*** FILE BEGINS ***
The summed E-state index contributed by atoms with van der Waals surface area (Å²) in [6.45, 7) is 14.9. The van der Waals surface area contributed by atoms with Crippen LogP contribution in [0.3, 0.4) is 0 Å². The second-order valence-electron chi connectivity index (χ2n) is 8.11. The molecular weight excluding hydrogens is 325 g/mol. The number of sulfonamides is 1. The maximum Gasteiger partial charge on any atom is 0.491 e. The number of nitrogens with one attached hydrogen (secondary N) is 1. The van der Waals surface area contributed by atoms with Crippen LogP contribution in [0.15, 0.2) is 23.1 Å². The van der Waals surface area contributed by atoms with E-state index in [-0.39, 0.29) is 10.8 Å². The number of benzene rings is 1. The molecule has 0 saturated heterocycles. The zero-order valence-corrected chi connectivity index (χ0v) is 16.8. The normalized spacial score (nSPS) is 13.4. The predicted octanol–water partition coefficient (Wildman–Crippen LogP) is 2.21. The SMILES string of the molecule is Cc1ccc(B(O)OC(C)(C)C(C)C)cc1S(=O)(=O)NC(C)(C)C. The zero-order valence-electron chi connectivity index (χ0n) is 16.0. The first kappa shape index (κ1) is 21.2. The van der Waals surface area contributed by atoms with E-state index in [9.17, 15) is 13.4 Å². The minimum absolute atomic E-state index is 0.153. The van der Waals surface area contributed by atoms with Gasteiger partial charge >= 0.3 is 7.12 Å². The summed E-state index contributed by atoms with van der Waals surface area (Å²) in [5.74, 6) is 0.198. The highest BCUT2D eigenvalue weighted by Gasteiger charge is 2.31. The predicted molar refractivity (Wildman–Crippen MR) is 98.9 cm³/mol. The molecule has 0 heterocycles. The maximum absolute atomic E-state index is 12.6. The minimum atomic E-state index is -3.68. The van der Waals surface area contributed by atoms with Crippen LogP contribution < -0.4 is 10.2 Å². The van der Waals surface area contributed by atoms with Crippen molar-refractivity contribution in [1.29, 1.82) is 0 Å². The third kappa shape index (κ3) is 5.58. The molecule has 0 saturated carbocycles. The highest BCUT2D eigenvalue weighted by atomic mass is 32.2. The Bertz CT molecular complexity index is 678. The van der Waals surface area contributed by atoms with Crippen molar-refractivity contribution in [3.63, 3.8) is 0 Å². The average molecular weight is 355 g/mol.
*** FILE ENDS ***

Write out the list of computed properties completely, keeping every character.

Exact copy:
The summed E-state index contributed by atoms with van der Waals surface area (Å²) in [6.45, 7) is 14.9. The van der Waals surface area contributed by atoms with Crippen LogP contribution in [0.3, 0.4) is 0 Å². The second-order valence-electron chi connectivity index (χ2n) is 8.11. The molecular weight excluding hydrogens is 325 g/mol. The number of sulfonamides is 1. The maximum Gasteiger partial charge on any atom is 0.491 e. The number of nitrogens with one attached hydrogen (secondary N) is 1. The van der Waals surface area contributed by atoms with Crippen LogP contribution in [0.15, 0.2) is 23.1 Å². The van der Waals surface area contributed by atoms with E-state index in [-0.39, 0.29) is 10.8 Å². The number of benzene rings is 1. The molecule has 0 saturated heterocycles. The zero-order valence-corrected chi connectivity index (χ0v) is 16.8. The normalized spacial score (nSPS) is 13.4. The predicted octanol–water partition coefficient (Wildman–Crippen LogP) is 2.21. The SMILES string of the molecule is Cc1ccc(B(O)OC(C)(C)C(C)C)cc1S(=O)(=O)NC(C)(C)C. The zero-order valence-electron chi connectivity index (χ0n) is 16.0. The first kappa shape index (κ1) is 21.2. The van der Waals surface area contributed by atoms with E-state index in [9.17, 15) is 13.4 Å². The minimum absolute atomic E-state index is 0.153. The van der Waals surface area contributed by atoms with Gasteiger partial charge >= 0.3 is 7.12 Å². The summed E-state index contributed by atoms with van der Waals surface area (Å²) in [5.74, 6) is 0.198. The highest BCUT2D eigenvalue weighted by Gasteiger charge is 2.31. The predicted molar refractivity (Wildman–Crippen MR) is 98.9 cm³/mol. The molecule has 0 heterocycles. The maximum absolute atomic E-state index is 12.6. The minimum atomic E-state index is -3.68. The van der Waals surface area contributed by atoms with Crippen LogP contribution < -0.4 is 10.2 Å². The van der Waals surface area contributed by atoms with Crippen molar-refractivity contribution in [1.29, 1.82) is 0 Å². The third kappa shape index (κ3) is 5.58. The molecule has 0 saturated carbocycles. The highest BCUT2D eigenvalue weighted by atomic mass is 32.2. The Bertz CT molecular complexity index is 678. The van der Waals surface area contributed by atoms with Crippen molar-refractivity contribution in [3.63, 3.8) is 0 Å². The average molecular weight is 355 g/mol.